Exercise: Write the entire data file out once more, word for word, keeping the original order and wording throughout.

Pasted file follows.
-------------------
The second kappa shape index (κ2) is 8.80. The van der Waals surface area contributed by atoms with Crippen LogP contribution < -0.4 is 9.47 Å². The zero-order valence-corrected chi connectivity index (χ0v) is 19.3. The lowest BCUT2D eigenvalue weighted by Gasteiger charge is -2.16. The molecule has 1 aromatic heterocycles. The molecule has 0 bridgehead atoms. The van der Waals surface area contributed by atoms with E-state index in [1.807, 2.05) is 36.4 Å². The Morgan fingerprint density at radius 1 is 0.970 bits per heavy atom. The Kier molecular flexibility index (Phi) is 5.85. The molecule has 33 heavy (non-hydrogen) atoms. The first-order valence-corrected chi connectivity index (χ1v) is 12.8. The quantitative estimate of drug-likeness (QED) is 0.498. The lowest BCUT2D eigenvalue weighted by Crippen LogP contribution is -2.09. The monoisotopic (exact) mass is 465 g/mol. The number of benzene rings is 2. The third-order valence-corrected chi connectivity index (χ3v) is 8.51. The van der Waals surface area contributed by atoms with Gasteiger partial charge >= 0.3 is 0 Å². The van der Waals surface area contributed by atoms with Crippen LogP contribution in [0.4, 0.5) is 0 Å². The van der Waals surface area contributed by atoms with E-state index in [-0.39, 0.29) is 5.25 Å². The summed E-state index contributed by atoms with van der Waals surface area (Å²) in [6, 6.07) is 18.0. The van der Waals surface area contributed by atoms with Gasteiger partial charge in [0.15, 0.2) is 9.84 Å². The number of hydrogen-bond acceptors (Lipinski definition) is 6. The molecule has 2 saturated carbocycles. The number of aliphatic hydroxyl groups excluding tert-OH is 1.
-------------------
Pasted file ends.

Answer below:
The second kappa shape index (κ2) is 8.80. The van der Waals surface area contributed by atoms with Crippen LogP contribution < -0.4 is 9.47 Å². The zero-order valence-corrected chi connectivity index (χ0v) is 19.3. The lowest BCUT2D eigenvalue weighted by Gasteiger charge is -2.16. The molecule has 1 aromatic heterocycles. The molecule has 0 bridgehead atoms. The van der Waals surface area contributed by atoms with E-state index in [1.807, 2.05) is 36.4 Å². The Morgan fingerprint density at radius 1 is 0.970 bits per heavy atom. The Kier molecular flexibility index (Phi) is 5.85. The molecule has 33 heavy (non-hydrogen) atoms. The first-order valence-corrected chi connectivity index (χ1v) is 12.8. The quantitative estimate of drug-likeness (QED) is 0.498. The lowest BCUT2D eigenvalue weighted by Crippen LogP contribution is -2.09. The monoisotopic (exact) mass is 465 g/mol. The number of benzene rings is 2. The third-order valence-corrected chi connectivity index (χ3v) is 8.51. The van der Waals surface area contributed by atoms with Gasteiger partial charge >= 0.3 is 0 Å². The van der Waals surface area contributed by atoms with Crippen LogP contribution in [0.4, 0.5) is 0 Å². The van der Waals surface area contributed by atoms with E-state index in [-0.39, 0.29) is 5.25 Å². The summed E-state index contributed by atoms with van der Waals surface area (Å²) in [6, 6.07) is 18.0. The van der Waals surface area contributed by atoms with Gasteiger partial charge in [0.15, 0.2) is 9.84 Å². The number of hydrogen-bond acceptors (Lipinski definition) is 6. The molecule has 2 saturated carbocycles. The number of aliphatic hydroxyl groups excluding tert-OH is 1.